National Geographic : 1956 Oct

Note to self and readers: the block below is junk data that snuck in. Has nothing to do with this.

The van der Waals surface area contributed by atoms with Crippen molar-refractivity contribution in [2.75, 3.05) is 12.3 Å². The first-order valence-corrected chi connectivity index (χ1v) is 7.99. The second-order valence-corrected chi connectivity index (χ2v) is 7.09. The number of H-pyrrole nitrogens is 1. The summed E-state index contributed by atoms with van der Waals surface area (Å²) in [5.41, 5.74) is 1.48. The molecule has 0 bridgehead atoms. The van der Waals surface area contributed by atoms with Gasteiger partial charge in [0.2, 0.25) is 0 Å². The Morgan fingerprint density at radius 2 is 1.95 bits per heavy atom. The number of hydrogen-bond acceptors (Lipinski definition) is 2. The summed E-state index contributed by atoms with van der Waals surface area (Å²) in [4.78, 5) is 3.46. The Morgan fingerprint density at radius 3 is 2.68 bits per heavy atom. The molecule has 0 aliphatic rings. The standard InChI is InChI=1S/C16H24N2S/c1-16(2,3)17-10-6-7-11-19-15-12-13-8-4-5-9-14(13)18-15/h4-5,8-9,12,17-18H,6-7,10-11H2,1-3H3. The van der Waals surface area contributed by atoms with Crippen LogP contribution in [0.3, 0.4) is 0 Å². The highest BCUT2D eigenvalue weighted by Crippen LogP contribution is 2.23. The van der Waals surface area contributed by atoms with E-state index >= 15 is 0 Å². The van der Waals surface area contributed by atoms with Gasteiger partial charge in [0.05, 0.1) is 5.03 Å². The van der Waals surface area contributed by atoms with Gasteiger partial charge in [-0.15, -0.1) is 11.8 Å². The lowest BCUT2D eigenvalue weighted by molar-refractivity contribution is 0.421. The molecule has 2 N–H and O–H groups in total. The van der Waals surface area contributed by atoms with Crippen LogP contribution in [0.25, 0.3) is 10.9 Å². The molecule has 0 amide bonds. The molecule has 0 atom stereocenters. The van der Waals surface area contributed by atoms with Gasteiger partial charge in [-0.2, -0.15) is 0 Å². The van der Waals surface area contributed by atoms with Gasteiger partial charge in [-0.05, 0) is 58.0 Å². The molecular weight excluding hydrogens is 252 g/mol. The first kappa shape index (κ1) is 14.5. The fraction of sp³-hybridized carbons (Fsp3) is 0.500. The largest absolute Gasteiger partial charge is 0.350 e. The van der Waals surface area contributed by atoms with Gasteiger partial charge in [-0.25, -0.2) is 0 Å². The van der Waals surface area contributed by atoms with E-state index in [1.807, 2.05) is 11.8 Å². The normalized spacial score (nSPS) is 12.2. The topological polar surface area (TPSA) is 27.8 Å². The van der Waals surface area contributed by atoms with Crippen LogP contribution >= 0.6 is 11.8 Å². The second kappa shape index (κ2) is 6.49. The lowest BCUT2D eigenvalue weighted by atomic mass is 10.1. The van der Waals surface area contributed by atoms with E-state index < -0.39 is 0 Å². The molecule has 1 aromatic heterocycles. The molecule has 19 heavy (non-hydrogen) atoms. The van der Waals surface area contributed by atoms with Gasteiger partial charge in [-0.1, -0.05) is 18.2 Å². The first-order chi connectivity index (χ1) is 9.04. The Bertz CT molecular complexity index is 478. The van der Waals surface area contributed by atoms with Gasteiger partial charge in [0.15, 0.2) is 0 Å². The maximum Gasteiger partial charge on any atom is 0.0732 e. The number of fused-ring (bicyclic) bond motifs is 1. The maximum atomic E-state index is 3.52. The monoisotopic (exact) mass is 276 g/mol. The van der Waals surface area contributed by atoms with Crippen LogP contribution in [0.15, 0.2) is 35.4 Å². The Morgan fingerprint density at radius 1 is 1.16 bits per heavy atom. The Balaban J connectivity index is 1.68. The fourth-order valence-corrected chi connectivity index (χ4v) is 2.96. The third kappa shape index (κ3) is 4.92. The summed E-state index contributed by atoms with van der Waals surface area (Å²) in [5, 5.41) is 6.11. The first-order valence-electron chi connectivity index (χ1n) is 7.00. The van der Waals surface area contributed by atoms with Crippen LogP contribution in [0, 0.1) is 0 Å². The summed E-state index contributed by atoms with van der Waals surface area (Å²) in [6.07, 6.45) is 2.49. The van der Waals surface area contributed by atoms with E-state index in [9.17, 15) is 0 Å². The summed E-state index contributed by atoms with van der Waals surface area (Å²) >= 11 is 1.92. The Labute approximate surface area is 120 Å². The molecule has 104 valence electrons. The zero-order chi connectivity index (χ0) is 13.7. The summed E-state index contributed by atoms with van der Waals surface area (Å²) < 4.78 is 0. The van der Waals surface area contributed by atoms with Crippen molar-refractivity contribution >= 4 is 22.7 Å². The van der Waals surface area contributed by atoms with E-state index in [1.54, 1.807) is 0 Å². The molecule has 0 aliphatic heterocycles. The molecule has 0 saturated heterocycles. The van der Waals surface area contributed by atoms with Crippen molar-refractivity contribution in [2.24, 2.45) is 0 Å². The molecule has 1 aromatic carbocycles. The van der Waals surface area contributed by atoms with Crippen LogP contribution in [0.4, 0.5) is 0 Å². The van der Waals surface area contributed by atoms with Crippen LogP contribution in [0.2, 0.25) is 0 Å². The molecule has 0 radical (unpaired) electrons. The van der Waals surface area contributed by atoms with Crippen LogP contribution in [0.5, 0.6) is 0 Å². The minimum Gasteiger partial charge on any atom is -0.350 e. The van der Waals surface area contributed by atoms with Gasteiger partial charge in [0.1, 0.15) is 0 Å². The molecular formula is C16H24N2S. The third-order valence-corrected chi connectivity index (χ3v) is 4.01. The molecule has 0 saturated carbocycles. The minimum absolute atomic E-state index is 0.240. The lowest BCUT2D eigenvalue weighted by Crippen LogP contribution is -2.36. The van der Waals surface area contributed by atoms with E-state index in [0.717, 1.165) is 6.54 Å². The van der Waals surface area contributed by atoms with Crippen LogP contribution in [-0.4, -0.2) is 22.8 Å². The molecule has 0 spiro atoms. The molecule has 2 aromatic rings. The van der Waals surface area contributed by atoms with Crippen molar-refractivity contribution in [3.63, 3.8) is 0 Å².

466 Paul Popper, Ltd. Barry the 10th Carries On Tradition amid the Snows of Great St. Bernard Pass For centuries St. Bernard dogs have helped the monks of St. Bernard Hospice rescue lost wayfarers. During the early 1800's a dog named Barry saved at least 41. Since then the strongest dog has borne Barry's name. In snow this seven-year-old uses his enormous paws like paddles. The monk's shoulder bands symbolize clothing given to the poor off the back of St. Bernard de Menthon, founder of the hospice. ers counted the money a second time, said goodbye, and started back up the hill. "There are 15 families in that group," Birri told us as we drove homeward. "They number about 100 people and keep 65 cows. This is their entire summer production of top quality cheese. The rest, made with half cream milk, they keep for their own pantries. Each family will get 130-odd dollars from this sale, and that's about the only cash they'll see this summer." We drove to Bern the next day for lunch with Mr. George Lemann, commercial di rector of the Swiss Cheese Union, a trade organization that controls the export of Swit zerland's best-known commodity. "Cheese is a vital part of the Swiss econ omy," Mr. Lemann told us. "In 1954 we exported about 17,000 long tons of Emmen taler, Gruyere, and Sbrinz. It brought some $20,000,000." "Is the United States your biggest cus tomer?" we queried. "No, we shipped only 3,600 tons to you people. Italy bought 4,900. You like Em mentaler; they like Sbrinz. We Swiss prefer Gruyere." * "What's the best way for me to keep Swiss cheese at home?" Jean asked. "Buy from the wheel in pieces of about two pounds," Mr. Lemann suggested. "Wrap the wedge in a cloth soaked in lightly salted water and store it in the refrigerator. Always take it out at least two hours before serving." "A wedge takes up so much space in the icebox," Jean mentioned. "Have you ever considered making square cheeses?" "We'd love to," Mr. Lemann smiled, "but when a cheese starts to ferment, it swells and tries to get round. If you start with a square, you get a very peculiar shape." It was late summer, and the grapes were ripening on the shores of Lake of Geneva. Raymond Jaussi had promised to take us on (Continued on page 475) * See "An August First in Gruyeres," by Melville Bell Grosvenor, NATIONAL GEOGRAPHIC MAGAZINE, August, 1936.